Wednesday, July 31, 2013

Clashy Bright baby quilt

You know what's really fun?

merry go rounds are so much fun!

a merry go round at the lake.

Seriously, that's awesome.  Also fun...

Clashy Bright baby quilt (in its element)

photographing a Clashy Bright quilt on a merry go round at the lake.

Hmm.... what about photographing a Clashy Bright quilt on a merry go round at the lake while spinning?

Nah, I didn't try that.

finished!  Clashy Bright baby quilt

I wonder what you see when you look at this quilt?  I guess it's kind of like a snowball block, but in my imagination those white diamonds are tiny flashing jewels.  I used my smallest white or almost-white triangle scraps (mostly from making mitered binding) to create wonky diamonds.  I'm really pleased with how the diamonds look placed just in the center of the quilt, not at the edges.  Details, details.

Clashy Bright baby quilt

Mmm... I like this one so much with its clashy, happy colors and flash of black and brave new world quilting.  This one's going to have to find a special home.  Turns out there are babies on the way with lots of my friends.  Girl anyone?

Dimple Dot backing

Hey, guess what, I finally tried minky again!  Many moons ago I made a minky rag quilt and swore off the minky for good.  It was such a snowy mess to work with!  But still I kept the fabric leftovers in my cabinet all this time.... You know how that goes.  So this time I wanted a quilt back that would contrast with all that color and the white dimple dot was just wide enough.  Taking my own "trying" advice, I gave it another go.

And I love it. Love it.  LOVE IT.  Must-Buy-More-for-Baby-Quilt-Backing kind of love it.  If you haven't touched this stuff it is so, so, soooo soft.  Everyone has to pet it.  And it comes in colors.  Swoon.   I think I had blocked all that out because it was such a mess to work with, but that was because I was fringing it for a rag quilt.  Yeah, don't do that.  As a backing - no mess and heavenly!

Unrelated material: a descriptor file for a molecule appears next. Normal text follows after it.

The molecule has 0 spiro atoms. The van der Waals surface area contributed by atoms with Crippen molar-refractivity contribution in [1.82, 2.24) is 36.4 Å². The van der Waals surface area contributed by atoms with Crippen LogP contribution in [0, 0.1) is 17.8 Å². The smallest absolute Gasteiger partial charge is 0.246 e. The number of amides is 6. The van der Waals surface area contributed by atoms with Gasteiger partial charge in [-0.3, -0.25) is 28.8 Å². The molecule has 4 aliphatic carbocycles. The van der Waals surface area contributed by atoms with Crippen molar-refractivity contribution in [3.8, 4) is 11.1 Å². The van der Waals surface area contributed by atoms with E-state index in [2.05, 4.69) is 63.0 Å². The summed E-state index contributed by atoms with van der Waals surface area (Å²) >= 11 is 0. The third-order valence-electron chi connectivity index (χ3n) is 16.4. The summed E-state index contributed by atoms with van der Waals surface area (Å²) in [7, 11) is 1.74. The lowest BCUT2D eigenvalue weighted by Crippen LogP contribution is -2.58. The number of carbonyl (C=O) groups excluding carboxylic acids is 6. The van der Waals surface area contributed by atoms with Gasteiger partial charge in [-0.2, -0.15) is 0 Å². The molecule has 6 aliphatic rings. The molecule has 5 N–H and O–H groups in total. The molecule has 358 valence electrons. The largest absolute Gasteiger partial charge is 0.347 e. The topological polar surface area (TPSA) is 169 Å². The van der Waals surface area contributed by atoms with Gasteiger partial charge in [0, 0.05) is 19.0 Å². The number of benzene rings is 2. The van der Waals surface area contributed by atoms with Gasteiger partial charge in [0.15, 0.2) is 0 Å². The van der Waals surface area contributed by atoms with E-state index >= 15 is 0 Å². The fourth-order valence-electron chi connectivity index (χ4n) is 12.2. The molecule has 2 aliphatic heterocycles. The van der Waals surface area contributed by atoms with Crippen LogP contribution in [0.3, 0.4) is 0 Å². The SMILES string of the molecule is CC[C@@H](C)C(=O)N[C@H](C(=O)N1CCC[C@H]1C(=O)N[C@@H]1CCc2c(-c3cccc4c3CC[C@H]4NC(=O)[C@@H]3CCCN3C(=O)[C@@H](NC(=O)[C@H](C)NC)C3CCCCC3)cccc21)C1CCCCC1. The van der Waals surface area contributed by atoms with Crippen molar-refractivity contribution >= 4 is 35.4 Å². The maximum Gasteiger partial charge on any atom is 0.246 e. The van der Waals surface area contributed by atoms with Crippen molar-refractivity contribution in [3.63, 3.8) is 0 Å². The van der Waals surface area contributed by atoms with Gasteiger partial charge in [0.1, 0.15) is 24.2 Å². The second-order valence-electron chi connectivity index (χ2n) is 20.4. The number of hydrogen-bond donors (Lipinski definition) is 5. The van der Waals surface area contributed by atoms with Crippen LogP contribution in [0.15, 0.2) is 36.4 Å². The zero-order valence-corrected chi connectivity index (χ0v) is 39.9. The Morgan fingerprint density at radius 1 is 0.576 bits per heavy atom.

bound in Lizzy House jewels

Ahem, to move on.  I bound the clashy bright goodness in light pink Lizzy House jewels, which make a darn good binding if I do say so myself, and called it a day.

A Happy Day.  Same to you!

Tuesday, July 30, 2013

Homeschool Chronicles {the new year}

Homeschool  Chronicles Yesterday I was feeling overwhelmed, Aria was demanding, Liam whiny... it definitely wasn't an ideal first day of school.  But, oh well.  Life happens.  The kids hadn't had enough sleep that night, which apparently, definitely matters.  Good thing we get to try again.  And So Soon, haha.

Here we are at the beginning of a fresh new year, and truly, we're all excited.  The chalkboard is back out with the week's work all laid out in color-coded rows for my little planner's convenience.   Someday I'm sure she'll be doing all the planning herself, with my input, rather than the other way around.  But, for now I still get to sketch the master plan.

How do I plan?  Well, since we do a block system, I begin by mapping out the year's blocks for each of my kids.  Liam (first grade) will alternate months of math with months of language arts.  Aria (third grade) alternates math and history, with language arts and science going all the time.  Some subjects we do as a family and some things are individualized for each kid.  Oh, and December is "project month" where each child gets to choose his or her own focus of study, though it looks like they both want to do a unit study on China.  Sounds good to me!

first day - Homeschool Chronicles

After looking at the big picture - what I want to accomplish each month - I map out our weekly school rhythm.  We do different things on different days (ex.  Liam does handwriting on Monday and phonics on Thursday/Friday).  That probably sound crazy-complicated to some, but I find all the diversity in our schedule, both on a weekly and monthly basis, to be highly energizing.  The kids seem to as well!   Having the schedule posted on the chalk board helps me keep track too, as we get used to our rhythm.